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Until now, the good-evil split in Star Wars has been as cleanly cut as well-carved turkey meat: light and dark tidily arranged on opposite sides of the plate. Rogue One gets stuck into the giblets.
This is the first in a potentially endless series of Star Wars Stories spun off from the franchise’s humming fulcrum, and it sides with the Rebellion, which is exactly as you’d expect. But this time the good guys aren’t just tousled rascals but rather a covert cell of self-described spies, saboteurs and assassins, staining their hands and consciences in the struggle.
As such, in terms of atmosphere and structure, Rogue One is less of a nostalgia bath than The Force Awakens, last Christmas’s two-billion-grossing franchise-reviver.
But Star Wars hardcore fans, of which a few reportedly exist, don’t need to panic: the thing is crammed with the kind of guest-starrings and callbacks, from beloved incidental characters to sly recreations of specific frames from the original trilogy, that make multiple viewings a necessity.
As promised, Darth Vader’s back, with a box-fresh helmet and cape: three scenes only, though each one’s very worth it. Elsewhere, the late Peter Cushing is digitally resurrected as Death Star boss Moff Tarkin: there’s an eerie nervelessness about the results from certain angles, but given Cushing, a Hammer Horror veteran, exuded an aura of undeath at his professional best, he might be the ideal candidate for the procedure.
More startling still is the flawless, single-shot CG recreation of a young Princess Leia: send your thoughts and prayers to the Beverly Hills facelift clinics about to be engulfed by angry customers demanding whatever Carrie Fisher got.
Rogue One’s promise of something familiar but different makes it something of a tightrope walk: even Michael Giacchino’s score, the first in the franchise not to be composed by John Williams, starts its main theme with that epic ascending fifth before veering off to melodic pastures new.
But director Gareth Edwards and his cast and crew strike an agile balance throughout. Take the prologue, where the former Empire technologist Galen Erso (a nobly anguished Mads Mikkelsen) is captured by Commander Orson Krennic (Ben Mendelsohn, deliciously hateful, with a throat you can’t wait to see Force-strangled), who needs his expert input in the crafting of a new Imperial super-weapon. Galen’s hideout is on a previously unseen planet called Lah’mu. It’s all green hills and blackened desert, and hid in a mist so thick it trickles down the top of Krennic’s officer’s cap.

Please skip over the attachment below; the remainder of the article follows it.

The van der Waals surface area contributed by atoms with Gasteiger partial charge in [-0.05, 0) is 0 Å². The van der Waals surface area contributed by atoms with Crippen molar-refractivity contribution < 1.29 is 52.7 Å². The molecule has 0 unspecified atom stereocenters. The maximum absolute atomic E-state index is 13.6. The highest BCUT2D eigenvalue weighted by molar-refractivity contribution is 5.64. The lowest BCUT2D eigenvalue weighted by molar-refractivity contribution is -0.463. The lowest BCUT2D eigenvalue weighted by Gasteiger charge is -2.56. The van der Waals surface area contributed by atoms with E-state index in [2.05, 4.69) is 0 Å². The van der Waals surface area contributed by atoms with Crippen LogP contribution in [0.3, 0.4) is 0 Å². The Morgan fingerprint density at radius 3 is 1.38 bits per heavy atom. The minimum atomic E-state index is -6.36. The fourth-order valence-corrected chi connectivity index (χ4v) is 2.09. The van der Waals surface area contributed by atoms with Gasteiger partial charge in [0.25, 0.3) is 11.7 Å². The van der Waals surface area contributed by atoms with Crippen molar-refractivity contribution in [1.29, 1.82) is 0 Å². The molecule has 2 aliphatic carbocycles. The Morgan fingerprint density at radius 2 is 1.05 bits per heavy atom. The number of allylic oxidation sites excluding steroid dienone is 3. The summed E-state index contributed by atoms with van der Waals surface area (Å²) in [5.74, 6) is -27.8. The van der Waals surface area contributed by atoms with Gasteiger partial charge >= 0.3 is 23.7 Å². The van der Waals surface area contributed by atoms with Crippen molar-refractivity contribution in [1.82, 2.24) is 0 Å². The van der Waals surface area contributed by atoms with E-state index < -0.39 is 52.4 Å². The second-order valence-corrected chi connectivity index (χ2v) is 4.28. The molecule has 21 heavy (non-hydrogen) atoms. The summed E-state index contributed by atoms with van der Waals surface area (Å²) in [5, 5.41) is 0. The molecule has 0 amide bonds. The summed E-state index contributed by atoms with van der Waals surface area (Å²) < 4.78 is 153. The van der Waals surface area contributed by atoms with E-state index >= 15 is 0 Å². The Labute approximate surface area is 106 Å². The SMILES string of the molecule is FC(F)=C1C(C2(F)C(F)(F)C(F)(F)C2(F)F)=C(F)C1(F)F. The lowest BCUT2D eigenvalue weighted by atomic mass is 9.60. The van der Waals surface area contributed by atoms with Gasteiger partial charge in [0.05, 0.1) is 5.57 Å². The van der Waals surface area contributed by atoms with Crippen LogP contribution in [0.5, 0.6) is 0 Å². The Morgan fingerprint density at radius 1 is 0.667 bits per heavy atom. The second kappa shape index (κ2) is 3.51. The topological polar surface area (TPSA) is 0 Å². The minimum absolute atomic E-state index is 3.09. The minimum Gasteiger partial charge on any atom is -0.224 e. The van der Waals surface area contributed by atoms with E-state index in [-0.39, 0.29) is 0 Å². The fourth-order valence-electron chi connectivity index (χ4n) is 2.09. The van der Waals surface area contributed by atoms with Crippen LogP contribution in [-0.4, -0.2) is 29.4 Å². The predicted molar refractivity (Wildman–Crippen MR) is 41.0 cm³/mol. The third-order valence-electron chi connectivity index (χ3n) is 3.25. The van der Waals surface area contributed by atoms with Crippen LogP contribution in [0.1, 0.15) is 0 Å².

The place looks like nothing you’ve seen before in Star Wars – but as you’re scrambling for your bearings, the camera slips into Galen’s farmhouse, and there’s a jug of Luke Skywalker’s favourite blue milk on the kitchen worktop. Everything different comes sprinkled with crumbs of the familiar.
That means despite its darker tone, Rogue One feels cosily at home in the Star Wars universe, and is crowded with the kind of imagination-tickling details the franchise thrives on. The movie’s world is entirely physical, full of boxy stuffs that hiss and clunk. X-Wings skitter across a planetary defence shield like curling stones on ice, while top secret data sits on hard disks the size of cheese toasties.
One sequence alone – a bazaar on the pilgrim moon of Jedha, teeming with astounding creature puppets – generates enough sparks for 10 further spin-off movies at least.
Somewhere in the throng is Galen’s long-lost daughter Jyn Erso (a spirited Felicity Jones) – raised in the interim by Forest Whitaker’shardline Rebel zealot, Saw Gerrera – who appeared from Rogue One’s trailers to be quite decisively the movie’s lead character.
She is, just about – even though the plot, in which a secret holo-message from Jyn’s father leads to the crucial discovery of the Death Star’s notorious weak spot, is one in which she gradually emerges as a heroine courtesy of the help of her accompanying rag-tag ensemble.
This team proves tricky to assemble, both in-film and outside of it: particularly in its first act, the storytelling can feel multi-branched and muddled as the cast members’ threads are laboriously tied up. For a while, hardly a sequence passes in which someone isn’t kidnapped and dragged to a date with the next key character – although the characters themselves, from Riz Ahmed’s defecting Imperial pilot to Donnie Yen’s Zatoichi-like blind martial artist, are a textured and captivating bunch.
They’re led by Rebel captain Cassian Andor (Diego Luna) and his drily comic robot sidekick K-2SO (voiced byAlan Tudyk) – and once Jyn is completely inducted into the cause, the bigger picture begins to coalesce.
It’s often very big indeed: Edwards’s stint at the 2014 Godzilla reboot’s helm makes him no stranger to earth-ripping set-pieces, and Rogue One’s have been conceived and executed with serious dazzle and grace. But in Rouge One’s best moments, there’s a yarn-spinning intimacy to it too – an ancient war tale told around a spectacular campfire.